ADOPTING BIM – BENEFITS, CHALLENGES, SOLUTION
The two major benefits of adopting Building Information Management (BIM) are:
1. it enables 3D collaborative design, and
2. it facilitates communication by using a standardized format for data.
Despite these benefits, there are challenges in adopting BIM.
One major obstacle is that it involves changing people’s habits, often needing to overcome a significant degree of resistance.
When new ways of working are proposed within a corporation, this can result in internal clashes or even paralysis while processes are reconfigured. Bottlenecks can also occur while designs are being refined and assessed.
Often there are risks in project cycle costs as well. While operating in a planned economy [i.e., China], a project’s ROI was calculated very accurately. The government controlled the resources, including labor and transport costs, such as the costs of purchasing construction vehicles. As everything was thoroughly planned, the project owner had complete control of the costs.
Now, within the market-driven economy, design has been reduced to only one stage – a single piece in the jigsaw puzzle subject to a number of cost variables. Likewise, the construction stage will have its own cost variables.
In summary, there are four key factors coming into play: project cost, quality of work, scheduling, and cost control.
The Civil Design Institute should carry out cost control in four stages:
1. Do an initial estimate with the understanding that they do not yet have a precise grasp of the entire project.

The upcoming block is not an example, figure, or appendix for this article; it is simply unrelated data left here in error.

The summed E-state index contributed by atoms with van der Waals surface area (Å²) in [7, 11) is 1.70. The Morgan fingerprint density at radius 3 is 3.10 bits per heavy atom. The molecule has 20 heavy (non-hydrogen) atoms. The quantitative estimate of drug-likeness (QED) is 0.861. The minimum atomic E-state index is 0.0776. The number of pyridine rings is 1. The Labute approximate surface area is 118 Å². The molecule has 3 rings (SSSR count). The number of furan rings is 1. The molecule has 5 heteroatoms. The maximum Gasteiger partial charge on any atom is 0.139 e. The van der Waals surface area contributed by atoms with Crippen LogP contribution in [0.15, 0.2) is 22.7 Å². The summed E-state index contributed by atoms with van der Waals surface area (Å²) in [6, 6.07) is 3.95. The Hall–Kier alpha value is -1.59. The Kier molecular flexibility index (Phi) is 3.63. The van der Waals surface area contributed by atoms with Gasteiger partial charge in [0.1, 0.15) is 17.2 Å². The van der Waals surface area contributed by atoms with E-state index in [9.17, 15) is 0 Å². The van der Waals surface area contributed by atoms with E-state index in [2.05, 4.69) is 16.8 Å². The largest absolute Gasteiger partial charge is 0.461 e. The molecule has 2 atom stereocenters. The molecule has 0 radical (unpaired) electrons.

2. Write or agree upon a project brief in advance of starting the design work. The brief will include the size, shape and appearance of the final product to further aid cost discussions.
3. Prior to starting construction, a firmer budget will be submitted.
4. A final cost calculation will be put forward upon completion of the project.
One of the benefits of using BIM is that it can maximize a budget by providing precise calculations of materials and construction costs.
In general, a project has two kinds of costs: design and construction, as well as operation costs.
Normally, design and construction costs account for 20% of the overall cost, while operation costs take up 80%.
One-quarter of the design and construction costs (that is, 5% of the total project cost) is for design.
So it is crucial that the civil design institute has a powerful, yet economical design capability and BIM meets this requirement.
Introducing 3D Software and BIM
Since 2005, the civil engineering industry in China has been using Computer Aided Design (CAD) software to produce 3D design for advanced projects.
Prior to 2005, the civil design institute used 2D design only and these drawings were not interlinked. This meant that changing one design sheet would not automatically trigger changes on related sheets.
In 3D design, the designer can ensure that all changes are carried throughout the entire building plan, further enhancing accuracy throughout the project.
Traditional BIM software is developed for buildings, not for civil projects like roads, bridges and tunnels. Thus, they do not match the capacity of the civil engineering design module that was co-developed by SMEDI and Dassault Systèmes to visualize civil projects.
The Dassault Systèmes 3DEXPERIENCE® platform, can not only demonstrate design concepts, but it helps ensure a greater level of detail with increased precision for each project. Extensive BIM capability is required to illustrate entire civil projects with exact levels of detail shown within the prefabrication drawings offered by the 3DEXPERIENCE platform, the leading software in this market.
NEXT: Case Studies in BIM for Civil Design
Excerpted from Civil Design Innovation, a Dassault Systèmes Whitepaper
Download the full whitepaper here: Civil Design Innovation | Innovative Industrialization Methodologies Achieve Breakthroughs in Civil Design
This whitepaper provides a broad overview of the latest innovations and breakthroughs in civil design and construction, as well as the challenges faced and the solutions devised to achieve higher quality and improved efficiency.
Written jointly by Dassault Systèmes and the Shanghai Municipal Engineering Design Institute (SMEDI).